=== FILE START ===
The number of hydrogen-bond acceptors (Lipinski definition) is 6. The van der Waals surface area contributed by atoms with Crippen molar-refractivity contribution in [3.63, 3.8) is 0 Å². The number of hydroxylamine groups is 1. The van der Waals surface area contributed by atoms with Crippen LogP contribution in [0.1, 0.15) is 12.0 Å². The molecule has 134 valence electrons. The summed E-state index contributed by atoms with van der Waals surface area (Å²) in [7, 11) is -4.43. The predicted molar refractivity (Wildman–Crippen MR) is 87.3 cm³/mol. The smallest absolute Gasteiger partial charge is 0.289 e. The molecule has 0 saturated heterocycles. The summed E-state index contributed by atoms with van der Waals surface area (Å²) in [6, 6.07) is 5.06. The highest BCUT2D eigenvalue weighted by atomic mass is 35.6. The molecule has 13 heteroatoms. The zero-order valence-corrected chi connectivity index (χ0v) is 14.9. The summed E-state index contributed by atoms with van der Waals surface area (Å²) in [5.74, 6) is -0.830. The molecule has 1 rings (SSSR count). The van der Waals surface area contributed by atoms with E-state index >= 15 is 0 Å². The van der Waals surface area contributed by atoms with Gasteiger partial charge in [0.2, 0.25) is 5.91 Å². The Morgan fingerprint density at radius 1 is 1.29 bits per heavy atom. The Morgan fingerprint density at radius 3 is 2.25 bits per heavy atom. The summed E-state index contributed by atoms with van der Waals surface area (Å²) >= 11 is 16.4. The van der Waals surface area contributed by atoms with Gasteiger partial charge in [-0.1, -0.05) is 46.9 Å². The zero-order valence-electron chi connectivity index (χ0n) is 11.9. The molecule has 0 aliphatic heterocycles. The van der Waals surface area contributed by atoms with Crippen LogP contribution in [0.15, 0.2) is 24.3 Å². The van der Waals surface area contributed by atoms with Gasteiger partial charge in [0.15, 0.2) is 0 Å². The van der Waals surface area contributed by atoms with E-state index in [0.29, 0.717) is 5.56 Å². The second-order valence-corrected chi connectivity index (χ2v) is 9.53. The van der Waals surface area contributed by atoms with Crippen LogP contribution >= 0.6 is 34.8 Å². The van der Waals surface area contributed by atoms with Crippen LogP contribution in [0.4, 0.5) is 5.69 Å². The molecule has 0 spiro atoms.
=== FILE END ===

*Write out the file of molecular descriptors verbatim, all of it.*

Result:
The number of hydrogen-bond acceptors (Lipinski definition) is 6. The van der Waals surface area contributed by atoms with Crippen molar-refractivity contribution in [3.63, 3.8) is 0 Å². The number of hydroxylamine groups is 1. The van der Waals surface area contributed by atoms with Crippen LogP contribution in [0.1, 0.15) is 12.0 Å². The molecule has 134 valence electrons. The summed E-state index contributed by atoms with van der Waals surface area (Å²) in [7, 11) is -4.43. The predicted molar refractivity (Wildman–Crippen MR) is 87.3 cm³/mol. The smallest absolute Gasteiger partial charge is 0.289 e. The molecule has 0 saturated heterocycles. The summed E-state index contributed by atoms with van der Waals surface area (Å²) in [6, 6.07) is 5.06. The highest BCUT2D eigenvalue weighted by atomic mass is 35.6. The molecule has 13 heteroatoms. The zero-order valence-corrected chi connectivity index (χ0v) is 14.9. The summed E-state index contributed by atoms with van der Waals surface area (Å²) in [5.74, 6) is -0.830. The molecule has 1 rings (SSSR count). The van der Waals surface area contributed by atoms with E-state index >= 15 is 0 Å². The van der Waals surface area contributed by atoms with Gasteiger partial charge in [0.2, 0.25) is 5.91 Å². The Morgan fingerprint density at radius 1 is 1.29 bits per heavy atom. The Morgan fingerprint density at radius 3 is 2.25 bits per heavy atom. The summed E-state index contributed by atoms with van der Waals surface area (Å²) >= 11 is 16.4. The van der Waals surface area contributed by atoms with Gasteiger partial charge in [-0.1, -0.05) is 46.9 Å². The zero-order valence-electron chi connectivity index (χ0n) is 11.9. The molecule has 0 aliphatic heterocycles. The van der Waals surface area contributed by atoms with Crippen LogP contribution in [0.15, 0.2) is 24.3 Å². The van der Waals surface area contributed by atoms with Gasteiger partial charge in [0.15, 0.2) is 0 Å². The van der Waals surface area contributed by atoms with E-state index in [0.29, 0.717) is 5.56 Å². The second-order valence-corrected chi connectivity index (χ2v) is 9.53. The van der Waals surface area contributed by atoms with Crippen LogP contribution >= 0.6 is 34.8 Å². The van der Waals surface area contributed by atoms with Crippen LogP contribution in [0.4, 0.5) is 5.69 Å². The molecule has 0 spiro atoms.